In 1982, J. M. Coetzee dazzled the literary world with the now classic Waiting for the Barbarians. Five novels, two Man Booker prizes and the 2003 Nobel Prize For Literature later, Coetzee is a writer of international stature and a novelist whose publication of a new work is heralded as a literary event. Now, in his first work of fiction since The New York Times bestselling Disgrace, he has crafted an unusual and deeply affecting tale.
Elizabeth Costello is a humane, moral, and uncompromising creation.
The subject of J.M. Coetzee's latest work of fiction is an Australian writer of international renown -- fêted, studied and honoured. Famous principally for an early novel that established her reputation and from which, it seems, she will never escape, she has reached the stage, late in life, where her remaining function is to be venerated and applauded.
One of a new breed of intellectual nomads, her life has become a series of engagements in sterile conference rooms throughout the world -- a private consciousness obliged to reveal itself to a curious public: the presentation of a major award at an American college where she is required to deliver a lecture; a sojourn as the writer-in-residence on a cruise liner during which she encounters a fellow guest lecturer, an African poet also employed to divert the passengers. Then there is a disquieting appearance at a writers' conference in Amsterdam where she finds the subject of her talk unexpectedly among the audience. She has made her life's work the study of other people, yet now it is she who is the object of scrutiny. But, for her, what matters is the continuing search for a means of articulating her vision and the verdict of future generations.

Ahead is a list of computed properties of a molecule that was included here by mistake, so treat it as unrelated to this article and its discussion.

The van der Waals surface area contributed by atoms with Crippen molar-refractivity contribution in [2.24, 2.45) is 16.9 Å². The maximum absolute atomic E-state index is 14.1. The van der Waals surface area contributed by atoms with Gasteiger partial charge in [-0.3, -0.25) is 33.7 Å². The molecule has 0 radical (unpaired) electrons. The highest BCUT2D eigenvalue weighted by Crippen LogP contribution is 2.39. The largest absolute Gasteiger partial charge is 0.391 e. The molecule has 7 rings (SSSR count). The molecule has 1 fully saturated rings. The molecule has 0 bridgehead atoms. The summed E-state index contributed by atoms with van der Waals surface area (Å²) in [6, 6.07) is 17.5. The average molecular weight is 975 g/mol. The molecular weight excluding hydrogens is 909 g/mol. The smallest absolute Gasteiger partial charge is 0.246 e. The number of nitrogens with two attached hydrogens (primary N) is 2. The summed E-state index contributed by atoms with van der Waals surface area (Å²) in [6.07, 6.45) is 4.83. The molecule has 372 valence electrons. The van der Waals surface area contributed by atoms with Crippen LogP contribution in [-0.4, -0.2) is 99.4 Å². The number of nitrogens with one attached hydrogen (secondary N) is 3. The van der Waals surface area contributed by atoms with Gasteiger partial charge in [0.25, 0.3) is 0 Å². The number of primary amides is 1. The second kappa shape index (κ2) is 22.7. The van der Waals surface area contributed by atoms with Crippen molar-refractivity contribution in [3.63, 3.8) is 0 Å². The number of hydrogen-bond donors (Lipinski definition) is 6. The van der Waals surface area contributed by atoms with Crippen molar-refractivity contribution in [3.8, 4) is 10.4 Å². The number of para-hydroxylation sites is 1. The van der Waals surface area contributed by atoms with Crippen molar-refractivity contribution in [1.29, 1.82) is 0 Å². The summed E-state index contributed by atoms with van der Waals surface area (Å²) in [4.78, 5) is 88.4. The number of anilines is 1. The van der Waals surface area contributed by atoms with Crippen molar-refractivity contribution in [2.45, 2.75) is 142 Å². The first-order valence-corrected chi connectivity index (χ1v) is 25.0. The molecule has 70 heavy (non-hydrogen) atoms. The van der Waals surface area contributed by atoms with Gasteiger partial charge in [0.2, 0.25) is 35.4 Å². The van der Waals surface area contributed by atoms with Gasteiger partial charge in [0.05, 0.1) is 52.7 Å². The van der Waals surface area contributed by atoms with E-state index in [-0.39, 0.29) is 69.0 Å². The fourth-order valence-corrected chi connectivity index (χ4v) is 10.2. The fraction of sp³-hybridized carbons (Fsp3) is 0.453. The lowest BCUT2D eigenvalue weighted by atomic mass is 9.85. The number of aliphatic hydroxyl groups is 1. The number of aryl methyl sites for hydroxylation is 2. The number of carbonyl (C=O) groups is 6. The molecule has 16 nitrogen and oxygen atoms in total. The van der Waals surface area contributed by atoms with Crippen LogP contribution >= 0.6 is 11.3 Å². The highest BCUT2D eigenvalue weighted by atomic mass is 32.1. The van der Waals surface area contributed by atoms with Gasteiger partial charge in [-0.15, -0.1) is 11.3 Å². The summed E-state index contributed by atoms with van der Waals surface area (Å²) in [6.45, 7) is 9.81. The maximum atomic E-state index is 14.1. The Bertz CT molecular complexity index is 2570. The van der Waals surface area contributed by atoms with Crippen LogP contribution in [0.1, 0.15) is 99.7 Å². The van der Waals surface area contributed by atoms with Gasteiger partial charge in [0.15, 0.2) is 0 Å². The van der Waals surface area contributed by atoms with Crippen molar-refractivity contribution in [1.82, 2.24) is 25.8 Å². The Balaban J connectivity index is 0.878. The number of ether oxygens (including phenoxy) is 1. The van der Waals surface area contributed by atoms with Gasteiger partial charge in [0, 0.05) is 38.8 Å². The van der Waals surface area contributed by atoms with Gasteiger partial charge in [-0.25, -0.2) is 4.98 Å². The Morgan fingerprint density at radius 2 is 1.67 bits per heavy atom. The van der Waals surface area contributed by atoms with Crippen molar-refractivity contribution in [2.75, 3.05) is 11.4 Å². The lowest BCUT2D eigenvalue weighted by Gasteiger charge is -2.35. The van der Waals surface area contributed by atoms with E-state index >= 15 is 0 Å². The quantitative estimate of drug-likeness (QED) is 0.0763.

J.M. Coetzee's latest work of fiction offers us a profound and delicate vision of literary celebrity, artistry and the private life of the mind.
THERE IS FIRST of all the problem of the opening, namely, how to get us from where we are, which is, as yet, nowhere, to the far bank. It is a simple bridging problem, a problem of knocking together a bridge. People solve such problems every day. They solve them, and having solved them push on.
Let us assume that, however it may have been done, it is done. Let us take it that the bridge is built and crossed, that we can put it out of our mind. We have left behind the territory in which we were. We are in the far territory; where we want to be.
Elizabeth Costello is a writer, born in 1928, which makes her sixty-six years old, going on sixty-seven. She has written nine novels, two books of poems, a book on bird life, and a body of journalism. By birth she is Australian. She was born in Melbourne and still lives there, though she spent the years 1951 to 1963 abroad, in England and France. She has been married twice. She has two children, one by each marriage.
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